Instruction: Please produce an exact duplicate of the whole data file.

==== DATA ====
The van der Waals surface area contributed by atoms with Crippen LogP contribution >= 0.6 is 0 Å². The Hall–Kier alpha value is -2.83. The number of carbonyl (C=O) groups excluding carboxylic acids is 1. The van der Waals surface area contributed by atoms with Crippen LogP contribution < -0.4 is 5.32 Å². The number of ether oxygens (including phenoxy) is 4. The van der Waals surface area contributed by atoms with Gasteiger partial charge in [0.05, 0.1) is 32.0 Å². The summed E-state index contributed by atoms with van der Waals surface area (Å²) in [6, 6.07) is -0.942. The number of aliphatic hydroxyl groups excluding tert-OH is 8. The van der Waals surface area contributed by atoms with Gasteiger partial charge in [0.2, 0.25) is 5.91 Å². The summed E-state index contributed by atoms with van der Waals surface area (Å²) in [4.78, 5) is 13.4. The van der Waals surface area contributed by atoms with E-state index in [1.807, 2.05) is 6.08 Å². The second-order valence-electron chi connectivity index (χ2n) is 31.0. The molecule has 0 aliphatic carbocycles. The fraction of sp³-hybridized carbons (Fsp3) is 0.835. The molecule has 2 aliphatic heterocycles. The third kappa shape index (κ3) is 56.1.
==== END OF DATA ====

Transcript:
The van der Waals surface area contributed by atoms with Crippen LogP contribution >= 0.6 is 0 Å². The Hall–Kier alpha value is -2.83. The number of carbonyl (C=O) groups excluding carboxylic acids is 1. The van der Waals surface area contributed by atoms with Crippen LogP contribution < -0.4 is 5.32 Å². The number of ether oxygens (including phenoxy) is 4. The van der Waals surface area contributed by atoms with Gasteiger partial charge in [0.05, 0.1) is 32.0 Å². The summed E-state index contributed by atoms with van der Waals surface area (Å²) in [6, 6.07) is -0.942. The number of aliphatic hydroxyl groups excluding tert-OH is 8. The van der Waals surface area contributed by atoms with Gasteiger partial charge in [0.2, 0.25) is 5.91 Å². The summed E-state index contributed by atoms with van der Waals surface area (Å²) in [4.78, 5) is 13.4. The van der Waals surface area contributed by atoms with E-state index in [1.807, 2.05) is 6.08 Å². The second-order valence-electron chi connectivity index (χ2n) is 31.0. The molecule has 0 aliphatic carbocycles. The fraction of sp³-hybridized carbons (Fsp3) is 0.835. The molecule has 2 aliphatic heterocycles. The third kappa shape index (κ3) is 56.1.